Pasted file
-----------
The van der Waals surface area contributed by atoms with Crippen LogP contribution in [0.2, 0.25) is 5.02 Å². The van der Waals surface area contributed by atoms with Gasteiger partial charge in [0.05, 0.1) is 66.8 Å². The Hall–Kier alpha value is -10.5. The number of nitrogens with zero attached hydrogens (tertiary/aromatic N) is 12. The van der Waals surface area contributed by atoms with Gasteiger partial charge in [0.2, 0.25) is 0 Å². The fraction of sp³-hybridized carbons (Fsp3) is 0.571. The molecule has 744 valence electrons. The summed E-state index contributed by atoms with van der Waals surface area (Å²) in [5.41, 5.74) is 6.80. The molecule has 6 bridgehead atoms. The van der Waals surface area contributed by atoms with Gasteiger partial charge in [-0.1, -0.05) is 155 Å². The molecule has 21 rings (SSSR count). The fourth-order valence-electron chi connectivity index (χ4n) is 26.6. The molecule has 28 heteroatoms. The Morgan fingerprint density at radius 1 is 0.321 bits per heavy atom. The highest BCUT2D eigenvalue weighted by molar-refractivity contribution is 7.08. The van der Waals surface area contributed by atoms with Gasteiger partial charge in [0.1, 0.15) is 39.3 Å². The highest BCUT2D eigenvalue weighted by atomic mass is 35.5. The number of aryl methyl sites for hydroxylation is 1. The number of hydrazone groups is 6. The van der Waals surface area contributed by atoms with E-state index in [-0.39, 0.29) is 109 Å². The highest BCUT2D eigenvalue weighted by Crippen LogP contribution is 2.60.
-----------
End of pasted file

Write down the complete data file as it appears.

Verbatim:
The van der Waals surface area contributed by atoms with Crippen LogP contribution in [0.2, 0.25) is 5.02 Å². The van der Waals surface area contributed by atoms with Gasteiger partial charge in [0.05, 0.1) is 66.8 Å². The Hall–Kier alpha value is -10.5. The number of nitrogens with zero attached hydrogens (tertiary/aromatic N) is 12. The van der Waals surface area contributed by atoms with Gasteiger partial charge in [0.2, 0.25) is 0 Å². The fraction of sp³-hybridized carbons (Fsp3) is 0.571. The molecule has 744 valence electrons. The summed E-state index contributed by atoms with van der Waals surface area (Å²) in [5.41, 5.74) is 6.80. The molecule has 6 bridgehead atoms. The van der Waals surface area contributed by atoms with Gasteiger partial charge in [-0.1, -0.05) is 155 Å². The molecule has 21 rings (SSSR count). The fourth-order valence-electron chi connectivity index (χ4n) is 26.6. The molecule has 28 heteroatoms. The Morgan fingerprint density at radius 1 is 0.321 bits per heavy atom. The highest BCUT2D eigenvalue weighted by molar-refractivity contribution is 7.08. The van der Waals surface area contributed by atoms with Gasteiger partial charge in [0.1, 0.15) is 39.3 Å². The highest BCUT2D eigenvalue weighted by atomic mass is 35.5. The number of aryl methyl sites for hydroxylation is 1. The number of hydrazone groups is 6. The van der Waals surface area contributed by atoms with E-state index in [-0.39, 0.29) is 109 Å². The highest BCUT2D eigenvalue weighted by Crippen LogP contribution is 2.60.